“Therefore, GNSS is relevant from the building blocks of an IoT network to the distribution of that network across cells (or the world) and to the devices on that network,” Thornton says. “Hence, inextricably linked.”
GNSS and IoT Monitoring Applications
GNSS works extremely well in tandem with IoT monitoring applications, says Allan Cannon, co-founder and CEO of Krucial, a Scotland-based digital solutions provider.
By integrating positional data with condition monitoring, industries worldwide can gain a complete overview not just of how assets are performing but also of where and whether location impacts performance.
“Let’s take an energy example – supply chains are extremely complex, with a lot of specialist equipment being hired from companies overseas for individual sites and projects,” he says.
“Not only do users need to understand where an asset is at all times, the hire company might also need that information to confirm it is being used as agreed.”
According to Cannon, by using GNSS combined into one application with IoT data, companies can measure location and performance in the same solution.
“Understanding usage by monitoring vibrations on an engine, for example, provides significant insight for asset users and owners, allowing for predictive maintenance models to be built with confidence,” he says. “That can then be combined with location data to understand if the ‘where’ of an asset being used impacts the ‘how.’
GNSS – combined with IoT devices – also contributes to the optimization and efficiency of agricultural practices, Thornton says.
“This enables mapping and planning, automated steering, and navigation of farming machinery as well as providing accurate location data for individual plants or specific points within a field, minimizing waste and optimizing crop yields,” he says.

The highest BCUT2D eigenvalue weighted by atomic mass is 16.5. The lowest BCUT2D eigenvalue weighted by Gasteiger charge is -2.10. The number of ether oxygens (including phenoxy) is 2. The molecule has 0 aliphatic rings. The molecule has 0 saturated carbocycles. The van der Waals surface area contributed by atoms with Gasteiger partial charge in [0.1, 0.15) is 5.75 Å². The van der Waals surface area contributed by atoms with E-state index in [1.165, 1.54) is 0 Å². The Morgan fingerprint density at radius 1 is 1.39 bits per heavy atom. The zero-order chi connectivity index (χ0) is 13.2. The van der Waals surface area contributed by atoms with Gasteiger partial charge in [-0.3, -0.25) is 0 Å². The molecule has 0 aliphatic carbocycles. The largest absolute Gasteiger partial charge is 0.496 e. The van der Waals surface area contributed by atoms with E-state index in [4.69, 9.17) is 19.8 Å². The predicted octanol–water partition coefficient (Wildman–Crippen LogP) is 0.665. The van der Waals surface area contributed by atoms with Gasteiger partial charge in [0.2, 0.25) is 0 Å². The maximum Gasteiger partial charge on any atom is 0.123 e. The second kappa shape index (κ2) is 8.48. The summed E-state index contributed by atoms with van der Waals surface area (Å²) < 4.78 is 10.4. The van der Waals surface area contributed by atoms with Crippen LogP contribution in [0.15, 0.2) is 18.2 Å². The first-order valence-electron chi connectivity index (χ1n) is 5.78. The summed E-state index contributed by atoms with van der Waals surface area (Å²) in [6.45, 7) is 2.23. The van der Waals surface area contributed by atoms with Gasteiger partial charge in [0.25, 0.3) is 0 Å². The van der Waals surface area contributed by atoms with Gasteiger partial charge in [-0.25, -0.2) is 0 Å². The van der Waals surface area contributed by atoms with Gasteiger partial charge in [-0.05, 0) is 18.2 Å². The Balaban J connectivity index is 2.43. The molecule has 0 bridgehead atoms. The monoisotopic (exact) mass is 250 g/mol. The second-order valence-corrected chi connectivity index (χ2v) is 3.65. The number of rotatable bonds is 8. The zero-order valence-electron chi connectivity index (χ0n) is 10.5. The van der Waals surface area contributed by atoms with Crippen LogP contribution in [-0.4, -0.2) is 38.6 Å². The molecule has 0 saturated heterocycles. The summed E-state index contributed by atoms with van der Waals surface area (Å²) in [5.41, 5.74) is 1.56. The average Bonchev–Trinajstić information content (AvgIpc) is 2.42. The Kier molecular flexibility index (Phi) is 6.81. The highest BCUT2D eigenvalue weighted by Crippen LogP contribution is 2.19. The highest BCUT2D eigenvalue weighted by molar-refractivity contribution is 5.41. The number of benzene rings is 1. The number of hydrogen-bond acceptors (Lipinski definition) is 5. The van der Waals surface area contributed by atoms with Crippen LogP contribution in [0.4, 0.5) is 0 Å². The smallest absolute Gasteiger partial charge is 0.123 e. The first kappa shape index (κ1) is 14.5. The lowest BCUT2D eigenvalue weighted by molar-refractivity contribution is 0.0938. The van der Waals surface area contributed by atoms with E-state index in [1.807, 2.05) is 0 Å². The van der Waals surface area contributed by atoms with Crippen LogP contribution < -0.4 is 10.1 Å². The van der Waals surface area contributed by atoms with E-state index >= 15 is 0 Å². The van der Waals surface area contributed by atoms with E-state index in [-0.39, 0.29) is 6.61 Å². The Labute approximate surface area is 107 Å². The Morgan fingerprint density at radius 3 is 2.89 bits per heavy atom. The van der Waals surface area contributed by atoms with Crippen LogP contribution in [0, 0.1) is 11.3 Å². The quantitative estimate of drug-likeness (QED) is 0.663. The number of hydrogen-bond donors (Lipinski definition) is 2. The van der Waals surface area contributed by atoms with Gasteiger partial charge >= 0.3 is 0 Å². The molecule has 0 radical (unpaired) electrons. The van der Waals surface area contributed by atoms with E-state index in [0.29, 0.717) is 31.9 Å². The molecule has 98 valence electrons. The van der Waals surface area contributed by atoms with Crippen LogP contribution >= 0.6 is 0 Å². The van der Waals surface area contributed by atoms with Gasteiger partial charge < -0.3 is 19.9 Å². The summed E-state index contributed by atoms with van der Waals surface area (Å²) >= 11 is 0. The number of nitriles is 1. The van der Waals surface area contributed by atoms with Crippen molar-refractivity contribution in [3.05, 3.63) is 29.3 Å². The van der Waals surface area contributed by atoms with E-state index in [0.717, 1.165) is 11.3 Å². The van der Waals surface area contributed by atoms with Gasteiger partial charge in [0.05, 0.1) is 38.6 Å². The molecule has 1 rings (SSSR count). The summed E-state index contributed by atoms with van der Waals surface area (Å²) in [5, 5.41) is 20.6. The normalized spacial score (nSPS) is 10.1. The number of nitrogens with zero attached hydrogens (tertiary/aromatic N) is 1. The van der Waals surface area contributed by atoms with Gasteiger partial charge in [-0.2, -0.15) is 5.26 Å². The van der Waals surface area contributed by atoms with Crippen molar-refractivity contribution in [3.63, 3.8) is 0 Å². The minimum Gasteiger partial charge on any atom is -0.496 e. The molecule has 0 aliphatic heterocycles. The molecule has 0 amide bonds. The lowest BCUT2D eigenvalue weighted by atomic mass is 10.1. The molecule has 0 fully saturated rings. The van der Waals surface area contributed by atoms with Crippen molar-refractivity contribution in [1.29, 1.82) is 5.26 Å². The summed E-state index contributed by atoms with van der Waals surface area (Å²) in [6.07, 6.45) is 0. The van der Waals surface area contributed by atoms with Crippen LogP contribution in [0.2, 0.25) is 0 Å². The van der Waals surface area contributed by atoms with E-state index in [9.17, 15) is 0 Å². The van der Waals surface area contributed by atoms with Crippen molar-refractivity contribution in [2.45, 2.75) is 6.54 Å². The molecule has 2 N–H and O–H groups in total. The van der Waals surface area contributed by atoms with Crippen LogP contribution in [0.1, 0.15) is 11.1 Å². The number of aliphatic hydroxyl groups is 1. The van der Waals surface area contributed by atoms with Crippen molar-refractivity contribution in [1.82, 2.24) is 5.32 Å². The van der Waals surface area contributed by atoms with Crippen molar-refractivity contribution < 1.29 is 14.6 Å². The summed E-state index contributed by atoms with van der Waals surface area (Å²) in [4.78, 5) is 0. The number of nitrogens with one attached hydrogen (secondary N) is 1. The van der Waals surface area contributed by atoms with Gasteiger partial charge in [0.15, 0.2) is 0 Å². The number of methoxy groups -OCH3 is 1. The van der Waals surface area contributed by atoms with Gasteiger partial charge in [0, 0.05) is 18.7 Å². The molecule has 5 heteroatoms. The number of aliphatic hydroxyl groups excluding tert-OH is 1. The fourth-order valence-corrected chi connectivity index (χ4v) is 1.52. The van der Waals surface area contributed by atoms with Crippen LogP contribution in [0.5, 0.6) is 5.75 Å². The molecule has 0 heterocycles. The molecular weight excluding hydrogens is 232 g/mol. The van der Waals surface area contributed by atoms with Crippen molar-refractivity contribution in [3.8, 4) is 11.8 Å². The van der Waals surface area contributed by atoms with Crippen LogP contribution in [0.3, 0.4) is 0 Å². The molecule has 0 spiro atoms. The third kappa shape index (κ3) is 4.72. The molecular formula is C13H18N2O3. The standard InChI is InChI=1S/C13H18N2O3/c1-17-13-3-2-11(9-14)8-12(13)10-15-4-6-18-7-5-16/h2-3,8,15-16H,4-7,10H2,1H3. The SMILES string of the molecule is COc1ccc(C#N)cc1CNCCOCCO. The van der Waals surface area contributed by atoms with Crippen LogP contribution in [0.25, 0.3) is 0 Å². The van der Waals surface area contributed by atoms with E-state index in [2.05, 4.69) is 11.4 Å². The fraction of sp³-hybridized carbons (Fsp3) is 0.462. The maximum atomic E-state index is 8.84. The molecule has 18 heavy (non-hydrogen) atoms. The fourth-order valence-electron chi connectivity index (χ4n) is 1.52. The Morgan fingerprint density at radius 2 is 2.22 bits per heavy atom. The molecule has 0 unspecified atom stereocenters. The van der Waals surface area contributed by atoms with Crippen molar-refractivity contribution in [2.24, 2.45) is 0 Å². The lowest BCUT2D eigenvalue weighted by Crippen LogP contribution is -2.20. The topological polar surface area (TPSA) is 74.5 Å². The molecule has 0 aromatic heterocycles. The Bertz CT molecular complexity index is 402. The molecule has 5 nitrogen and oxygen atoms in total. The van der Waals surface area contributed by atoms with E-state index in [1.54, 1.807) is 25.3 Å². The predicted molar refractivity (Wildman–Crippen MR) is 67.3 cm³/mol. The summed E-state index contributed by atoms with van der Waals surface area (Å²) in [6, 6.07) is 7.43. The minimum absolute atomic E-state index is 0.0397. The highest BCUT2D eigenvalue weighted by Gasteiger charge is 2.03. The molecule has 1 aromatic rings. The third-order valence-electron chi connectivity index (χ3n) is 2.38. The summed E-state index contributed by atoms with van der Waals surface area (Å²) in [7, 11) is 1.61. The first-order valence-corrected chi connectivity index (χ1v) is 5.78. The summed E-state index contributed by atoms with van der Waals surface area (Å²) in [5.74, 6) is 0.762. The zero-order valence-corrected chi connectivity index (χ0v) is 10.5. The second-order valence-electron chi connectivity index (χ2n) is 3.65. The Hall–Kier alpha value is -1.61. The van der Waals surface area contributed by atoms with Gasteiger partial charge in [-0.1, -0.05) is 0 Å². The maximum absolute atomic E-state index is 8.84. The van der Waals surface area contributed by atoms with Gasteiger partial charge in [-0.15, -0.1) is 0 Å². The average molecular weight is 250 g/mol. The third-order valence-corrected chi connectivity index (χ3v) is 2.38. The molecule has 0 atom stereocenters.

READ MORE: 7 Ways to Use IoT in Agriculture
Any machine/device that can benefit from knowing where it is on the earth can be enhanced or even improved with satellite-based GNSS, Hayden says.
“Making things more efficient, cost-effective, and other benefits are realized when something like an autonomous tractor can plant seeds more accurately and with less waste,” he says.
And combining IoT data on parameters, such as soil moisture or stock condition, with location means that such practices as spraying and irrigation can be targeted accurately at areas genuinely in need, with no guesswork required, according to Cannon.
Traffic Management and Logistics
The real-time positioning provided by GNSS integrated with IoT devices enables route optimization, optimizing traffic signal timings, managing congestion, and improving overall traffic flow, says Thornton.
“GNSS also supports the implementation of geofencing for enhancing security and overall operational control – precise location information that’s critical for quick and targeted interventions and rescue operations,” he adds.
Additionally, companies can use IoT-enabled asset tracking combined with GNSS to track assets, such as vehicles, shipments, and equipment, in real-time.
“This is valuable in logistics, transportation, and supply chain management where knowing the location of assets is critical for efficiency, security, and compliance,” Thornton says.
Drawbacks of Using Satellite-Based Positioning With IoT
While GNSS can be fast and accurate, it is a power-hungry technique and can be challenging to use reliably in low-power solutions that rely on solar. However, it is possible to get the best of both by reducing the frequency of polling for device location, according to Satrom.
“This does result in potentially stale data, but it may be an acceptable tradeoff when dealing with extremely remote device locations where a device is unlikely to move or doesn’t move far in a fixed period of time,” he adds.
Another drawback of GNSS is that it does not work indoors, meaning that it is not appropriate for a number of industrial IoT use cases that would also benefit from accurate device location.
“For these use cases, vendors often will complement GNSS-location services with a triangulated device location using cellular towers or Wi-Fi access points, known locations of these, and device signal strength,” Satrom says.
“Much like GNSS, these approaches have been found to provide single-digit meter accuracy for indoor devices.”
Working together, IoT and satellite-based positioning can transform the way organizations operate, particularly in remote areas without the benefit of traditional cellular networks.
And with advancements in technology, the collaboration of IoT and satellite-based positioning will likely result in additional improvements and innovations in a variety of sectors.